Status Effects and Negative Utility Growth
This paper explains the observed stagnation of "happiness" measures through a growth model in which agents care about conspicuous consumption. "Normal goods" confer direct utility, while "status goods" confer utility only at the expense of others. Firms can improve the quality of both goods through R&D. The Nash equilibrium of the consumer game results in the share of expenditure on status goods increasing with the number of times the status good has been improved. As the economy grows, resources for innovation are transferred entirely to status-good R&D. The resulting long-run rate of utility growth is negative.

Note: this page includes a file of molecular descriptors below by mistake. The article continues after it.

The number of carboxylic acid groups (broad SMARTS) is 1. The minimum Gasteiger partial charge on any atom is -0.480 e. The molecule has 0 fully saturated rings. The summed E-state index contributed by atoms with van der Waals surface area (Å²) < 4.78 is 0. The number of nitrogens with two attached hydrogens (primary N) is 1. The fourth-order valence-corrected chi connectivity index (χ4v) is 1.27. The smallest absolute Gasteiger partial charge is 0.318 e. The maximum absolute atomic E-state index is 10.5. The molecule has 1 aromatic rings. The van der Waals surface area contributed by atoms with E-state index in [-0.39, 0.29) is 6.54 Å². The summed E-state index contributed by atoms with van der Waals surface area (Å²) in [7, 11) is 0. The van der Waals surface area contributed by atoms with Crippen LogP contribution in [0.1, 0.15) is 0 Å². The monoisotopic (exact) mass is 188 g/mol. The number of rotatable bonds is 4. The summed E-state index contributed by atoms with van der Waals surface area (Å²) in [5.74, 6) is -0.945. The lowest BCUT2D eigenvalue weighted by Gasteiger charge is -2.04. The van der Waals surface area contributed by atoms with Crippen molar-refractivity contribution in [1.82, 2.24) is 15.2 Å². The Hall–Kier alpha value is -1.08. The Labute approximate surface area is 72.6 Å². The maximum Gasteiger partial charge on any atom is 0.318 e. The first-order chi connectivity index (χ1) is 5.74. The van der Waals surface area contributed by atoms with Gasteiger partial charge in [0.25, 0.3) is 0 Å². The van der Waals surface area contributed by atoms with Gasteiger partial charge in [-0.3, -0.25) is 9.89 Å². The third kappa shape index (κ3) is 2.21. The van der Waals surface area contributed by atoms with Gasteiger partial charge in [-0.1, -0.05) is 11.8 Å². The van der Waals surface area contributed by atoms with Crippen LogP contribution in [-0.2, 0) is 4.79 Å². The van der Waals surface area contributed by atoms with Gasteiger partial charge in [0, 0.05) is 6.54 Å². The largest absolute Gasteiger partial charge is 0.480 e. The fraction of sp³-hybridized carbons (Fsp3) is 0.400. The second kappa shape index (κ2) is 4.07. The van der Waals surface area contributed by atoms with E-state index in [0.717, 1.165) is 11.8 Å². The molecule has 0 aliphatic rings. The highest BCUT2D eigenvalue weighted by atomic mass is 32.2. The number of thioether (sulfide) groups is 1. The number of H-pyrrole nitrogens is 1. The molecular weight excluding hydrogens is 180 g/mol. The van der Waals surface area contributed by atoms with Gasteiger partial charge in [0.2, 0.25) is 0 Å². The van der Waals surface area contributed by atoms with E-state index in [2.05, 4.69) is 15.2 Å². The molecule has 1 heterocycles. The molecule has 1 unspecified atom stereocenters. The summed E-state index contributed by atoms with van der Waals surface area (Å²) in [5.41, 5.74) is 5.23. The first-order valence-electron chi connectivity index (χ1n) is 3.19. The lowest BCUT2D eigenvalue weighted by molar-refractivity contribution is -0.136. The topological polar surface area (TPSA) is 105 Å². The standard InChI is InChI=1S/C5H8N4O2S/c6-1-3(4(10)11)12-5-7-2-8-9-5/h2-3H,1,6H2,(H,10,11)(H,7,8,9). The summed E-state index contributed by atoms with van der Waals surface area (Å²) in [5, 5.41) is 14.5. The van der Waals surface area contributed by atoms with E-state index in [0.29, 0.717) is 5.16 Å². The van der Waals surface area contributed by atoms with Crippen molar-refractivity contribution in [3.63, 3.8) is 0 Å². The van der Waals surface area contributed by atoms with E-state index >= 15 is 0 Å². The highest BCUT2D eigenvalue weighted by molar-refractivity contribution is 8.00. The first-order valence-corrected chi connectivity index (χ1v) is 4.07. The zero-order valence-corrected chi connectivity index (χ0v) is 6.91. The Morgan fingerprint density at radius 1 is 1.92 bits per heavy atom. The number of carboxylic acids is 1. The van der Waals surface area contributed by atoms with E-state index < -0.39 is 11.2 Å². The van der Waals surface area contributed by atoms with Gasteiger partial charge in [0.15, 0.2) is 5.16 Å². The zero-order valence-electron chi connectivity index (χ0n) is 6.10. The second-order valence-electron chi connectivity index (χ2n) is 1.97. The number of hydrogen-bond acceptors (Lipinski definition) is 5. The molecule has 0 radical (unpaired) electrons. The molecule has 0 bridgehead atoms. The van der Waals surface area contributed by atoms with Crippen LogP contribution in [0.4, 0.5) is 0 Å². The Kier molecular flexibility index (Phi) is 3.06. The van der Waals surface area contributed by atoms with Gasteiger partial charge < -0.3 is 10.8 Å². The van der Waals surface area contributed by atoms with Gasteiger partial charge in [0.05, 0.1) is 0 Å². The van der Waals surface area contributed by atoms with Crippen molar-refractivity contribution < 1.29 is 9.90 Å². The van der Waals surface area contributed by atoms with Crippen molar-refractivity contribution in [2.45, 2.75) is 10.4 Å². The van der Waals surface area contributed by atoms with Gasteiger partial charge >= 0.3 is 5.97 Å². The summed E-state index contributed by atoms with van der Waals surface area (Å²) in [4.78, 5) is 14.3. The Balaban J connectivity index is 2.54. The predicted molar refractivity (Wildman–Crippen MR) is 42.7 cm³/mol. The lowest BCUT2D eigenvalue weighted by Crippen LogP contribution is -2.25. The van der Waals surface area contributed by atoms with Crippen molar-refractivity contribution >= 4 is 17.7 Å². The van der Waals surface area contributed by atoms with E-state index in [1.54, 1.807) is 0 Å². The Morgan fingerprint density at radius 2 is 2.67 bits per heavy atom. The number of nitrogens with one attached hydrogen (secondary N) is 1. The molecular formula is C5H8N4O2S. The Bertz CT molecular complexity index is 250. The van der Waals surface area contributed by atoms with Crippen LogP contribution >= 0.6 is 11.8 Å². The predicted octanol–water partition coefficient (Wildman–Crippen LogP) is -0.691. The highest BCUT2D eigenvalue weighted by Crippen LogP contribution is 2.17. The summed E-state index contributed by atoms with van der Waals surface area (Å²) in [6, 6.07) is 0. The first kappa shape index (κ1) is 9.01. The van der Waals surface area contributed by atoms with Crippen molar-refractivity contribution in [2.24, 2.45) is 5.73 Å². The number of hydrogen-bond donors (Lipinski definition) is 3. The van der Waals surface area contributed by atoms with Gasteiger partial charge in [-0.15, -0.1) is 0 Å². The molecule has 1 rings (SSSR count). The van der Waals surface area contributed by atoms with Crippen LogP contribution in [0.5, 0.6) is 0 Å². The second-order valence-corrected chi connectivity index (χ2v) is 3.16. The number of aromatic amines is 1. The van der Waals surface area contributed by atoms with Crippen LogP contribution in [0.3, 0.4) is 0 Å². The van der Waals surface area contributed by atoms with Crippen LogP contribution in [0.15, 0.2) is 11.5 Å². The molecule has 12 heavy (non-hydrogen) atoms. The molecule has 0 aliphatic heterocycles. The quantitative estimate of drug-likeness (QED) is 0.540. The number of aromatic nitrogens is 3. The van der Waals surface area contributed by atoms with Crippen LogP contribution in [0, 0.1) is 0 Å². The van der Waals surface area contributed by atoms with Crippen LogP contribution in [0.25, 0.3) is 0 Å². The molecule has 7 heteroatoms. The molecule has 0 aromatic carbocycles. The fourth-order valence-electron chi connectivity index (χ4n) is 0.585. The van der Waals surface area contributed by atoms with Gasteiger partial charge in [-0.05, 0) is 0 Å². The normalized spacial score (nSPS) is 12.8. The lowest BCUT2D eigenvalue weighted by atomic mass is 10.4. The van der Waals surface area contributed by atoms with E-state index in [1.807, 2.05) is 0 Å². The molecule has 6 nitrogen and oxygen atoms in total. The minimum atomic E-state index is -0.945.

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Volume (Year): 111 (2001)
Issue (Month): 473 (July)
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